Astonished by the Acropolis
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The Acropolis Museum in Greece is a reminder of the lost Elgin Marbles and a rebuke to the British. It could also be an inspiration for India
What the strike is to the Greeks is akin to what the bandh is for us — a way of achieving results from the government when action is required. I suspect the Greeks have a strong, determined side to them that takes them to the heart of a matter with great clarity. Think of their response to the challenge thrown by the British, when the Greeks recently asked for the return of the Elgin Marbles — large sections of the Parthenon frieze, pediments and metopes carried away two centuries ago by Lord Elgin, the British Ambassador to the Ottoman Empire. Such a demand had been brought into prominence in the '80s by Melina Mercouri, the actress, singer and forceful culture minister.
It can be argued by cynics that national treasures having been spirited away by colonisers and invaders is a common — albeit traumatic — occurrence, demonstrated by centuries of turbulent global history. We, as proud Indians, would not hesitate to compile a long list of valuable artifacts plundered from our land from very early times. Few dwell on the important issue of whether we would respect, nurture and preserve these riches, were they ever returned to us, once the initial triumph of recovering them is spent. We are famously infamous for the callousness and indifference shown to the innumerable treasures that are still with us in museums and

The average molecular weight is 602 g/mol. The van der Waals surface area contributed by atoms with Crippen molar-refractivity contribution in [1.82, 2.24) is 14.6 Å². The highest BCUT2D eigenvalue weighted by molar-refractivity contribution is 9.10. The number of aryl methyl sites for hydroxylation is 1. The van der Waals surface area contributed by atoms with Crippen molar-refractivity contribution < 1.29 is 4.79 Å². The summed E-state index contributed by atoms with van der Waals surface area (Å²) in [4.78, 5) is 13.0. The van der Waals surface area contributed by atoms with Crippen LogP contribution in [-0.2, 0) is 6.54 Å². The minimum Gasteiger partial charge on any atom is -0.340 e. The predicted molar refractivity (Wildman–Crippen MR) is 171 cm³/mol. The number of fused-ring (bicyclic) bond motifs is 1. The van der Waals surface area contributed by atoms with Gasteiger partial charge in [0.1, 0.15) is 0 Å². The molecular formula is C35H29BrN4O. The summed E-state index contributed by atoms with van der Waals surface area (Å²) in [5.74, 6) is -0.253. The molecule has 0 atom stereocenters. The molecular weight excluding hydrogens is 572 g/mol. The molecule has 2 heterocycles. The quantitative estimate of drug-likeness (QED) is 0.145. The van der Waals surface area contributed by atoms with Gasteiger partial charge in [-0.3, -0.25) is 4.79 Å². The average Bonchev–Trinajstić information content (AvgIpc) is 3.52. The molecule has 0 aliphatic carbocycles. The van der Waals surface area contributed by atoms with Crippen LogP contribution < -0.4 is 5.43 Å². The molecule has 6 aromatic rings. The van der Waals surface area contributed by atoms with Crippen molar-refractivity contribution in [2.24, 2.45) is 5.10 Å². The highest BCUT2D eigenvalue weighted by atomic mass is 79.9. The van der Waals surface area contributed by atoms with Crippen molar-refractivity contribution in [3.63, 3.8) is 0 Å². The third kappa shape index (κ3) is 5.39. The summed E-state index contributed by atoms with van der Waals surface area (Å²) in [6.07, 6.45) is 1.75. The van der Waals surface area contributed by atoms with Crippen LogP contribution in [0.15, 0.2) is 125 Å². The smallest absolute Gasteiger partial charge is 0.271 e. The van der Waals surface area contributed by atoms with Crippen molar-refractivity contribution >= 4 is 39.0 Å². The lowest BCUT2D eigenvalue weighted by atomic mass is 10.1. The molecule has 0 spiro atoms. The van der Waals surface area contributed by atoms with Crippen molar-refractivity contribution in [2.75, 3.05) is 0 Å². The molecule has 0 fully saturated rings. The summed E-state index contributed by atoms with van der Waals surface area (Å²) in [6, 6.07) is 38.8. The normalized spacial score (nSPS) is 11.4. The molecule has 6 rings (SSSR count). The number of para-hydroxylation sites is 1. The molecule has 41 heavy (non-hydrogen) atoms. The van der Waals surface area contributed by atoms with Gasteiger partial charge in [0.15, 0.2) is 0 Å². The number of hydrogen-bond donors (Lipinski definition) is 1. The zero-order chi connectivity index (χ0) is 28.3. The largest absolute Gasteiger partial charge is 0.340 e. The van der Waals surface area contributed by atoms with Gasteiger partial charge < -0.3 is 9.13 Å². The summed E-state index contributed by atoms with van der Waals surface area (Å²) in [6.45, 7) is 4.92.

This is not quite the situation with the Parthenon and with Greece, for both have a unique trajectory that resonated into the many centuries that followed. The Parthenon belongs to the time when classical Greece was young and vigorous, when Socrates, Euripides, Sophocles and so many others of this extraordinary period were empowered by the tremendous intellectual and creative possibilities inherent in mankind. The time was around 440 BC and Sophocles established the spirit and achievements of the period by declaring: "Many marvels there are, / But none so marvelous as Man." And the symbol of what this marvel called man could do was to create the Parthenon, establish scientific thought, literature, architecture and philosophy that would forever, in the minds of all future generations, epitomise the word "classical". This period was the naissance (birth) of what was much later in the 14th century to be the renaissance (rebirth) of art and learning. And while the Greek naissance happened, the Parthenon glowed on the flat summit of the Acropolis, a rallying point for Classical Greece, its symbol and its inspiration.
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